you did mention that the builder topdressed the lawn with good top-soil, however - you also said the soil was very hard. A lot of times the ground around new construction has been compressed by all the construction equipment driving over it again and again.
Perhaps the soil is in need of some loosening/ aerating?
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Old 06-28-2002, 02:18 PM
marble1958 marble1958 is offline
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thank you all

I will be going to the Co Op today to have a soil test, I let you know.

Thanks

Joe
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  #7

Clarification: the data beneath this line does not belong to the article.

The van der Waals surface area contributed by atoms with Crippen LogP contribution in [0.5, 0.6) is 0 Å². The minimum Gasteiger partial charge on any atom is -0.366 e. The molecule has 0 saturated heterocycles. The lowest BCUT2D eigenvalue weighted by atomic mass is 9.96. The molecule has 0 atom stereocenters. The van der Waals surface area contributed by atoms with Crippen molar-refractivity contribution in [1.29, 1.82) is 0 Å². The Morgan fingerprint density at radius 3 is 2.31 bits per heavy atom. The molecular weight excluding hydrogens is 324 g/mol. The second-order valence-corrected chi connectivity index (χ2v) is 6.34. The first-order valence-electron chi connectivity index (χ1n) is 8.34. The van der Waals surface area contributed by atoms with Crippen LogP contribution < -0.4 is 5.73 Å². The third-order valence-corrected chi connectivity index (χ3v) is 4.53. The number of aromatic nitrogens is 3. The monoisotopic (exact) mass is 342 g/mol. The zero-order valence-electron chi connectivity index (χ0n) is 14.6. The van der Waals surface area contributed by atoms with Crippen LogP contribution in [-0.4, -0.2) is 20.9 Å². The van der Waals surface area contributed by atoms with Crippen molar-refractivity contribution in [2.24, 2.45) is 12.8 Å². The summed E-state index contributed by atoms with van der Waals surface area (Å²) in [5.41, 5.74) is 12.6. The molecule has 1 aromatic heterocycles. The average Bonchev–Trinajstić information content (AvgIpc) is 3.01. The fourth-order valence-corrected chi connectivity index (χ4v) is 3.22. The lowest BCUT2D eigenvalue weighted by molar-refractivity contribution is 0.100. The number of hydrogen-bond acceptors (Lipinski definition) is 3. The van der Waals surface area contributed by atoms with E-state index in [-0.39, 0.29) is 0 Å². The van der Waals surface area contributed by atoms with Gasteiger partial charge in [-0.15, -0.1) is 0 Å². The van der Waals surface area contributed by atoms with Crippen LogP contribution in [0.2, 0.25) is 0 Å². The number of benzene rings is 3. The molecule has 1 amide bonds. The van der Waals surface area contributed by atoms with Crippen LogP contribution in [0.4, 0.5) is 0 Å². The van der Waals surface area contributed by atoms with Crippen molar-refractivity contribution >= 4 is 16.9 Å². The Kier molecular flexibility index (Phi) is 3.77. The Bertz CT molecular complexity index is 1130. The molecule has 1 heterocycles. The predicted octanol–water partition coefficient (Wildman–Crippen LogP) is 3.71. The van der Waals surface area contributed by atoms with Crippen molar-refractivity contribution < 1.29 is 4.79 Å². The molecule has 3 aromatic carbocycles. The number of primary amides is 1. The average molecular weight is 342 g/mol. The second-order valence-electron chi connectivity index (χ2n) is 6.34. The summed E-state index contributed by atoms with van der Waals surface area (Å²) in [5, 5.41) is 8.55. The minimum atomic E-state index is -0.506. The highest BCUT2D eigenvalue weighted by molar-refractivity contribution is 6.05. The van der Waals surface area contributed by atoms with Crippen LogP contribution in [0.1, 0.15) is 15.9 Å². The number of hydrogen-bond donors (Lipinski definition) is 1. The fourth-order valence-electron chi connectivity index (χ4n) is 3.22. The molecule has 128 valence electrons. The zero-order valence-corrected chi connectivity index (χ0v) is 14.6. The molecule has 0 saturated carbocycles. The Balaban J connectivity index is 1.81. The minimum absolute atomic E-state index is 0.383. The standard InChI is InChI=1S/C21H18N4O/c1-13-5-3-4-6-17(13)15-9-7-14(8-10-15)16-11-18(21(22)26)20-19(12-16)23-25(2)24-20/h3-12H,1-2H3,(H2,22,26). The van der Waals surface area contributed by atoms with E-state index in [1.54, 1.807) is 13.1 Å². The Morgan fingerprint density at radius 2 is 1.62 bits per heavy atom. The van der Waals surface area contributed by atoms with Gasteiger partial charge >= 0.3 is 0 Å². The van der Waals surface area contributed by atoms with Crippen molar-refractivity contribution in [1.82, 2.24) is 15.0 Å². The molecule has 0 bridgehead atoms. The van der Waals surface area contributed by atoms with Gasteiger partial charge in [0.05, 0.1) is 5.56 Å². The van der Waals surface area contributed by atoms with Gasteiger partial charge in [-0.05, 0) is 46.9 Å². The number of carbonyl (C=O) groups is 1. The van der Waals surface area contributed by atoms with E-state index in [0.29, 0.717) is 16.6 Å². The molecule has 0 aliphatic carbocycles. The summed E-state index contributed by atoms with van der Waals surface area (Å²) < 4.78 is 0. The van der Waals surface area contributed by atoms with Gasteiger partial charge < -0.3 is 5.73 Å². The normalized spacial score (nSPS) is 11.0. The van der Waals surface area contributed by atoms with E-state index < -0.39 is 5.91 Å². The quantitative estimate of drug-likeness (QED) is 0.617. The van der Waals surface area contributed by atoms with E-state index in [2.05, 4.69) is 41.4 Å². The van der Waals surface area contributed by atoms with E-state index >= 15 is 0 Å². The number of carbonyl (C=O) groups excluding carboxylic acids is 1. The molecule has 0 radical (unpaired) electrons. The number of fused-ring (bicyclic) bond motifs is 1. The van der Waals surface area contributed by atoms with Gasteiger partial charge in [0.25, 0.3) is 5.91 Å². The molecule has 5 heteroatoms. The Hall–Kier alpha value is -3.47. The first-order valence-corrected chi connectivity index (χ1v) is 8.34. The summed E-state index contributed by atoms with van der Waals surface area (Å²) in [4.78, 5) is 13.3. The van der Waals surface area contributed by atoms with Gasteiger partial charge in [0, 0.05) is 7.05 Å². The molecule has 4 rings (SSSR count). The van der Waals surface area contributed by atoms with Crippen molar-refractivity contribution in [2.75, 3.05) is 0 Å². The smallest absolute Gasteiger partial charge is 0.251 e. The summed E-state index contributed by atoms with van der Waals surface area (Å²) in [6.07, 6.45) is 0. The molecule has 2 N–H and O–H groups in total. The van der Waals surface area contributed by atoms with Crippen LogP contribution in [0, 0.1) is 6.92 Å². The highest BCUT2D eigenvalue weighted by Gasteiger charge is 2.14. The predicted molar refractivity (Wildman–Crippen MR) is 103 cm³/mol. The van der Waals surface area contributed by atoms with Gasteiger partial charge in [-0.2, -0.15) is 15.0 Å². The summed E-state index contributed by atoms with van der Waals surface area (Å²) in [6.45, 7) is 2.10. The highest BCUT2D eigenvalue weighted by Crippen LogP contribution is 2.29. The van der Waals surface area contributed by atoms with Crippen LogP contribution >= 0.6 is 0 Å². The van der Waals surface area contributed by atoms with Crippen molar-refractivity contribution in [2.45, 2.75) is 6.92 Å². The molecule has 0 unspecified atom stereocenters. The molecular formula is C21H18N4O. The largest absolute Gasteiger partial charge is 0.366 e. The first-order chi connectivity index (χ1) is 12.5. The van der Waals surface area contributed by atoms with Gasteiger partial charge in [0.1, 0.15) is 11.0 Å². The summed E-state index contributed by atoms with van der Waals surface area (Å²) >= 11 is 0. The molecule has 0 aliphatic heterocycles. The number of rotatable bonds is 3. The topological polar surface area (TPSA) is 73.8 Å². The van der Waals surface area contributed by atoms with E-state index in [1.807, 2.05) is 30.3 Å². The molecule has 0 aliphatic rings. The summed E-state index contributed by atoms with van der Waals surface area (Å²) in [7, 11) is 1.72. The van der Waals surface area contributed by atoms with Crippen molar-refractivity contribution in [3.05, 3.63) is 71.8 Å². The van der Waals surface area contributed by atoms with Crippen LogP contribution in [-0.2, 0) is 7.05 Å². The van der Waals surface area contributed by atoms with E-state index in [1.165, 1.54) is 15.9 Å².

Old 07-12-2002, 12:49 AM
mac43rn mac43rn is offline
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what part of southern indiana

where are you located in southern indaina. I am located in evansville. Have new lawn and I am struggling a bit with the clay soil. I plan on topdressing, aerating and over seeding in a couple of months.
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  #8  
Old 07-12-2002, 10:14 AM
lawnstudent lawnstudent is offline
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Aerating, if you use a core aeration implement, is top dressing your grass. Are you planing on additional top dressing beyond aeration? Why not let your cores dry a couple of days after aeration and then use a power dethatcher set to cut into your sod 1/4 inch. This will bust up your cores, top dress your lawn and provide grooves in your soil for the seed. The more soil contact you can get for your seed, the better the germination rate. Good luck.